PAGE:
If you want to retire from a public job with a sweet pension, New Mexico may be the place to apply.
While California tries to live down its reputation for overly generous workers' comp payments, New Mexico is struggling with a slightly different form of management extravagance: the extra-juicy pensions it allows some public employees.
Unlike California's problem, New Mexico's is of comparatively recent origin. Three years ago, the state legislature removed a $15,000 cap on the amount state and local government workers could receive in annual salary while drawing a pension from the Public Employees Retirement Association. Proponents of the plan saw it as a way of coaxing longer service from valuable civil servants, and about 1,300 workers have signed up. But to many on the outside, it looks like little more than a dubious sanction for double-dipping.
The Albuquerque Journal recently profiled one public worker, the head of a water conservancy district, who had been earning a $152,000 salary. Once the retirement income cap was dropped, he "retired" for a requisite three-month period. He cashed out $230,000 in unused leave and then returned to his job at his old salary, earning $77,000 a year in retirement benefits on top of his previous paycheck.
Stories such as that one have led to controversy over the new system and to calls for reinstating the old $15,000 cap. Legislation to suspend pension payments for employees earning more than $15,000 has been introduced in both the House and Senate. It didn't gain traction in this year's legislative session, but seems destined to become a much more hotly debated topic next year.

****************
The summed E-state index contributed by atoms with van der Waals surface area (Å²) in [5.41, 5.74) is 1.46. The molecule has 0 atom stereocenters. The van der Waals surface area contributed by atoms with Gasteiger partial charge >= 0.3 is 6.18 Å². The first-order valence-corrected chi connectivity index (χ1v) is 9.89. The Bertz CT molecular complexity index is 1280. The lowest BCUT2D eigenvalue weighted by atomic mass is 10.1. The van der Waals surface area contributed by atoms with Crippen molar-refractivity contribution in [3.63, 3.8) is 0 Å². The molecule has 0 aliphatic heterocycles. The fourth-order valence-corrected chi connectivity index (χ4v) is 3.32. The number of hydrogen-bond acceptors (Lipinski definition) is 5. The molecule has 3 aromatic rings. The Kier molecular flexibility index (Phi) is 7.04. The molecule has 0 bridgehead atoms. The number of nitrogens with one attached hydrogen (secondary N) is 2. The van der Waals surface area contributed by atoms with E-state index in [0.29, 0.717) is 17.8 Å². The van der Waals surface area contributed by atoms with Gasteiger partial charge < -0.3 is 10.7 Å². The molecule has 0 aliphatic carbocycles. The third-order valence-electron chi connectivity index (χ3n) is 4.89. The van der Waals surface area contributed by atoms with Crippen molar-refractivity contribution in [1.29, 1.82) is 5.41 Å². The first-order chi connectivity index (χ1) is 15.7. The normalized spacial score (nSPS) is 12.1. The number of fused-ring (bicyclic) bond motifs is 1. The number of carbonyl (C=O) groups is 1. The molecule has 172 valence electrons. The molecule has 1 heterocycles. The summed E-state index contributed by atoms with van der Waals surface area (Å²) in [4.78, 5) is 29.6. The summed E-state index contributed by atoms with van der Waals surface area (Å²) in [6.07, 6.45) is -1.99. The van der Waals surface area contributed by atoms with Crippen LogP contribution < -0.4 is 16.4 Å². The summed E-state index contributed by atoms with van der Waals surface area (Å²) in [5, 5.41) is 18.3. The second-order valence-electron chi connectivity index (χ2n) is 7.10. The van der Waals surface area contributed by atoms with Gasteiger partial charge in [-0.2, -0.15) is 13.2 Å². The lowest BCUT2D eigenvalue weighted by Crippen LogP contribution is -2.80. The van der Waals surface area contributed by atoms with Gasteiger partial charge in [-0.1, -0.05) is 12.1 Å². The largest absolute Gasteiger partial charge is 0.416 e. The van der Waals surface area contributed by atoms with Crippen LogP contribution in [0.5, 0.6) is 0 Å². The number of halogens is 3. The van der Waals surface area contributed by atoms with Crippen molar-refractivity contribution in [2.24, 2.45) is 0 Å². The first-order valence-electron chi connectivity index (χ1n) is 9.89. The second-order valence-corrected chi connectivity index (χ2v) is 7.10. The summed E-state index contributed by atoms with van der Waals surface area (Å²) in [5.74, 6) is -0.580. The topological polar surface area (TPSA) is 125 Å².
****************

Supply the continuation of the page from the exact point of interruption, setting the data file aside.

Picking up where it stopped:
Meanwhile, Albuquerque has changed the rules on its own. A new city policy states that, in the future, pension recipients will be ineligible for most municipal jobs. The city ordinance allows for a host of exceptions, including ones for police and security officers, fire fighters, emergency medical technicians and emergency dispatch operators. Still, Mayor Martin Chavez says the policy, which went into effect in late February, returns the public employee pension program to its original intent.
While Albuquerque's decision may seem harsh, it's hard to argue against it. Yes, the state has an interest in making sure governments can fill needed positions, even if that means opening them to retirees. But when the system is used to augment public employee incomes with what amounts to a bonus salary, the public is bound to demand change sooner or later.
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